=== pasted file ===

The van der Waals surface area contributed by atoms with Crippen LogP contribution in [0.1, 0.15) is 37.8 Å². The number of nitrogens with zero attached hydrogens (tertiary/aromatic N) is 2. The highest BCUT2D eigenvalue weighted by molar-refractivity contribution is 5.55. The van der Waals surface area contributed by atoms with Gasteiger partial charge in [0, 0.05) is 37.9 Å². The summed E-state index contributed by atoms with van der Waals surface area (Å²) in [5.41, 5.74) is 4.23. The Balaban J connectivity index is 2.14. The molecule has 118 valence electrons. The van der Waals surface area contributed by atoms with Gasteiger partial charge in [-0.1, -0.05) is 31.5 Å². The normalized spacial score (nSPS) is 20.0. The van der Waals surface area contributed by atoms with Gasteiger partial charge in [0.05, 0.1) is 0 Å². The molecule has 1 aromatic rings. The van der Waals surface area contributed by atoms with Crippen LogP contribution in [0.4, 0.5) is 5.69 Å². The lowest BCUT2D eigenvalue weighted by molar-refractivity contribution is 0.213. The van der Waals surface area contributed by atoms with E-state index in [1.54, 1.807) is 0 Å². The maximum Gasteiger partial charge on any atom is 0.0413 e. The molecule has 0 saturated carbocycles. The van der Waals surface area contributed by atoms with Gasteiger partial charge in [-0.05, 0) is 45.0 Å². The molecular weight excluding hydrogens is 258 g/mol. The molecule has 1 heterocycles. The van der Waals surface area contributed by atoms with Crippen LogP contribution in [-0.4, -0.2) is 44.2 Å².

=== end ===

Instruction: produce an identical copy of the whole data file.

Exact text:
The van der Waals surface area contributed by atoms with Crippen LogP contribution in [0.1, 0.15) is 37.8 Å². The number of nitrogens with zero attached hydrogens (tertiary/aromatic N) is 2. The highest BCUT2D eigenvalue weighted by molar-refractivity contribution is 5.55. The van der Waals surface area contributed by atoms with Gasteiger partial charge in [0, 0.05) is 37.9 Å². The summed E-state index contributed by atoms with van der Waals surface area (Å²) in [5.41, 5.74) is 4.23. The Balaban J connectivity index is 2.14. The molecule has 118 valence electrons. The van der Waals surface area contributed by atoms with Gasteiger partial charge in [-0.1, -0.05) is 31.5 Å². The normalized spacial score (nSPS) is 20.0. The van der Waals surface area contributed by atoms with Gasteiger partial charge in [0.05, 0.1) is 0 Å². The molecule has 1 aromatic rings. The van der Waals surface area contributed by atoms with Crippen LogP contribution in [0.4, 0.5) is 5.69 Å². The lowest BCUT2D eigenvalue weighted by molar-refractivity contribution is 0.213. The van der Waals surface area contributed by atoms with E-state index in [1.54, 1.807) is 0 Å². The maximum Gasteiger partial charge on any atom is 0.0413 e. The molecule has 0 saturated carbocycles. The van der Waals surface area contributed by atoms with Gasteiger partial charge in [-0.05, 0) is 45.0 Å². The molecular weight excluding hydrogens is 258 g/mol. The molecule has 1 heterocycles. The van der Waals surface area contributed by atoms with Crippen LogP contribution in [-0.4, -0.2) is 44.2 Å².